Blake Dollahite is honestly one of the most creative people I know and I am truly honored to post his amazing house. Both “amazing” and “house” may be to simple of words to use because he has sort of changed my definition of the two words since watching him passionately work over the last few years on it. I say this becasuse from the architectural design, to the landscaping, to the crafting of the furniture he has consistently held every detail to an incredibly high standard in his effort to create a uniquely modern farmhouse. Blake graciously described the pictures in his own words below. If you would like to see more of his house, furniture and landscaping please click here.
As was the case with much of the design, I was interested in finding ways to make what is a small yard and small house feel more spacious than it is. A good bit of white, crushed limestone and a fence that,by reducing to it’s bare structural essentials, was a stransparent as possible was part of that effort in the yard. Fence posts, planters, porch stairs, etc. are carbon steel. Rusted steel seems to make for an appropriate material for use in the landscape – very organic, as if it just grew out of the ground.
The tv/stereo cabinet doors are made of African Padauk, sides, top, and bottom are Cocobolo, and the pulls are brass. The coffee table is walnut and sandblased glass. All these woods have a very old and warm feel to them. Reminds me of my grandfather’s Red Man tobacco. That’s Alyson at the top right as we took a ride in my grandfather’s old Chrysler (same grandfather).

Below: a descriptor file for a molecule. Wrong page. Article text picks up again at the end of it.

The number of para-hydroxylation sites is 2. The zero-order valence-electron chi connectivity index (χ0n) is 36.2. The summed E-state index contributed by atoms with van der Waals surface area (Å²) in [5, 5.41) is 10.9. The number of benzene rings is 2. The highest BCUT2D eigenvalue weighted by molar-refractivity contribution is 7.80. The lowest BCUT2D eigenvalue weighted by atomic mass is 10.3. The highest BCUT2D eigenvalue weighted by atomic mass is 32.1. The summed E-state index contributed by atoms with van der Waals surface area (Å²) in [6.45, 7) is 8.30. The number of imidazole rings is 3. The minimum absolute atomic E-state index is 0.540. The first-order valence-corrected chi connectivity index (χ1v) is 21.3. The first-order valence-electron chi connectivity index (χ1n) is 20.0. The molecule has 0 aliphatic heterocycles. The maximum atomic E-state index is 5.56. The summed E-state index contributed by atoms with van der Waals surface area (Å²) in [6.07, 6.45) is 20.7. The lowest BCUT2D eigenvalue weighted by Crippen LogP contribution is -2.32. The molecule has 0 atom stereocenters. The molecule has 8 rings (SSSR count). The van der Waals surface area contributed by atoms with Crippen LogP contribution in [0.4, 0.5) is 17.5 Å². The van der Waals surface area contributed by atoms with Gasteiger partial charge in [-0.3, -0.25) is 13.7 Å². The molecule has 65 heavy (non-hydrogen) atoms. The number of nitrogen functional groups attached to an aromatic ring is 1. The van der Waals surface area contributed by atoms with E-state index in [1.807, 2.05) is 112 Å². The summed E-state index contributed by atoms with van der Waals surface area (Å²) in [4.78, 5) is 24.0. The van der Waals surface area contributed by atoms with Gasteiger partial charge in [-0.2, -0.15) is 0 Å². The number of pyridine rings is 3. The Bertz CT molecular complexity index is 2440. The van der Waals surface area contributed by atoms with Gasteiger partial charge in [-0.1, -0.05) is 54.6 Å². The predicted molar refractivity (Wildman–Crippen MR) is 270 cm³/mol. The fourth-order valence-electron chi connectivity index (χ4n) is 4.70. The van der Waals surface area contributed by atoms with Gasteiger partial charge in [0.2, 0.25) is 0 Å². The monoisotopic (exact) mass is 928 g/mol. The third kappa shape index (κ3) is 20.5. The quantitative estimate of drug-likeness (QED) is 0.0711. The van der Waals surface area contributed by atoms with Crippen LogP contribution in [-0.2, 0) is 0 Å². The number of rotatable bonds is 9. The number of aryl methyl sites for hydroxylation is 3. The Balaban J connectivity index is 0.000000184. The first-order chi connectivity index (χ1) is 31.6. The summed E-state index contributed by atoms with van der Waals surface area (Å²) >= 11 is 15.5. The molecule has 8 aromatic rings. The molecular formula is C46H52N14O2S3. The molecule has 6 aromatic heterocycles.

The table and benches are made of walnut, white oak, and plain carbon steel. The bedroom door, like all the doors in the house, was found at a local Habitat for Humanity ReStore. I sandblasted the glass to provide privacy, but still allow light and shadow to pass through (an effort to soften the hard boundaries between rooms and open up the space).
The kitchen cabinet doors and drawer fronts are carbon steel, the countertops are 1/4″ aluminum. Aluminum’s not common in this application, but it’s a little more durable than you may think, and wears well. And much cheaper than stainless steel. The shelves are ipe.
My other grandfather raised chickens for Pilgrim’sPride for as long as I can remember. Those chickenhouses were made of steel, tin, and chicken wire. He tore them down when he retired and gave me some of that tin. I now sleep under the same roof that millions of chickens did in the 40 years before me. We salvaged the 1x pine roof decking from the old house, tongue, grooved, and planed it to make flooring.
The oak medicine cabinet was an ebay find and the blue sink from Habitat for Humanity Restore. I bought the white table while in Boulder, Colorado visiting my brother and Alyson a good 3 years before I had any use for it. After shuffling it around the construction site that was my home for so long, it was a nice relief to find it fit this space perfect. One less vanity to build. The drywall is skim coated with mud and primed only. It gives it a nice glow and soft texture.